No ‘ing’ words or introductions allowed. This is just one rule students learned in a special screenwriting course recently offered at ECC. The classes were taught by Mat Elfring, who also taught a special class on comic books this time last year. Elfring noted the common student’s ignorance to screenwriting practices.
“Most people just know creative writing, novel writing, poetry,” said Elfring.
Originally a short story writer himself, Elfring was encouraged to pursue writing scripts by ECC English instructor Rachel Tecza when he was a student. Now he holds a degree in it as well as in critical film analysis.
The course was spread out over three sessions that covered the basics of screen writing and the industry. The first class focused on pre-writing, the second was about formatting and the last was about revising and selling a script.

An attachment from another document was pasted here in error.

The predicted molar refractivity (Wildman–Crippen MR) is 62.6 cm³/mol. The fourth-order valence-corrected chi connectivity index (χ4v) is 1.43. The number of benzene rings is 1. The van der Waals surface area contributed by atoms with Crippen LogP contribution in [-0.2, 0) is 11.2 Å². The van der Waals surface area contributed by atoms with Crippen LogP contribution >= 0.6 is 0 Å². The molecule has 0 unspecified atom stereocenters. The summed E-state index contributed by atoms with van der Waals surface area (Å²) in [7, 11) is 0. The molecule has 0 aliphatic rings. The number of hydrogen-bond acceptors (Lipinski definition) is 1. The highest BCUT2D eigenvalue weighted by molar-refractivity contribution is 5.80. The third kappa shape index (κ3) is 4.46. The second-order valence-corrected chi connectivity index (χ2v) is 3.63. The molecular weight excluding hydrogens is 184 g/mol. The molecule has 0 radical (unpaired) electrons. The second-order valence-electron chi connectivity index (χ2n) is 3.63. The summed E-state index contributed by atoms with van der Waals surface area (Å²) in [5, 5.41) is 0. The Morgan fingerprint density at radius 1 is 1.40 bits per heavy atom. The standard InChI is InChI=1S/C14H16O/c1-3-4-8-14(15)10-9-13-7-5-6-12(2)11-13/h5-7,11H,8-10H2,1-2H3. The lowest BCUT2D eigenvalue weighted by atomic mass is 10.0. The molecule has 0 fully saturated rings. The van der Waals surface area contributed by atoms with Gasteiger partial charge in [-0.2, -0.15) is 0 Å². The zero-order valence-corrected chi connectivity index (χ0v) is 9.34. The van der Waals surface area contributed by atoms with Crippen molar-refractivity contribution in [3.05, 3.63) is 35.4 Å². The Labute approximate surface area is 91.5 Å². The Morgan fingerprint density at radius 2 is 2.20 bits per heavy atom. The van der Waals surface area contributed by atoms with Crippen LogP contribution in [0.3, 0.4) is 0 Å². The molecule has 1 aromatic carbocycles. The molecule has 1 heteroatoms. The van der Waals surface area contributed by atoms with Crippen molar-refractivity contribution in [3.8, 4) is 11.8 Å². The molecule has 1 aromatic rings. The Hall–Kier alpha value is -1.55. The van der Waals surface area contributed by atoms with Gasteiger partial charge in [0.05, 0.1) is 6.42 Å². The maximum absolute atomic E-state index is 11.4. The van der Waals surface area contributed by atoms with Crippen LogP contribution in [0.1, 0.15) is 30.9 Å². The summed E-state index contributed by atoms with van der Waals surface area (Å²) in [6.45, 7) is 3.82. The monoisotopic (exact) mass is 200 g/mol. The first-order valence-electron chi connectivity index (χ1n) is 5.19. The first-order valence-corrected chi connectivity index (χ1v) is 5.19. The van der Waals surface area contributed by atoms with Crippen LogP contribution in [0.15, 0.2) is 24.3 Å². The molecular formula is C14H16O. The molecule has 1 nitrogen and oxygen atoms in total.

“Here’s what a bad script looks like,” Elfring said as the last class started. “It’s one of mine.” Then he let the four students pick his work apart, exercising what they’d already learned.
“I wouldn’t mind it [the course] being a regular class,” student Jake Pauling said. Pauling is also taking a fiction writing class this semester.
Becky Teets, another student in the class, agreed.
“I think he has a lot of good information, more than he can share in three nights, unfortunately,” Teets said.
It is uncertain whether or not the course will be brought back next year, although Elfring is looking into the possibility of creating a critiquing group, not unlike the Creative Writing Club, specifically for script writers.
However, according to Elfring, writing a script and getting it made into a movie are two completely different things. In his opinion, the chances are near zero.
“You have to be amazing at what you do, and have a second job,” Elfring said.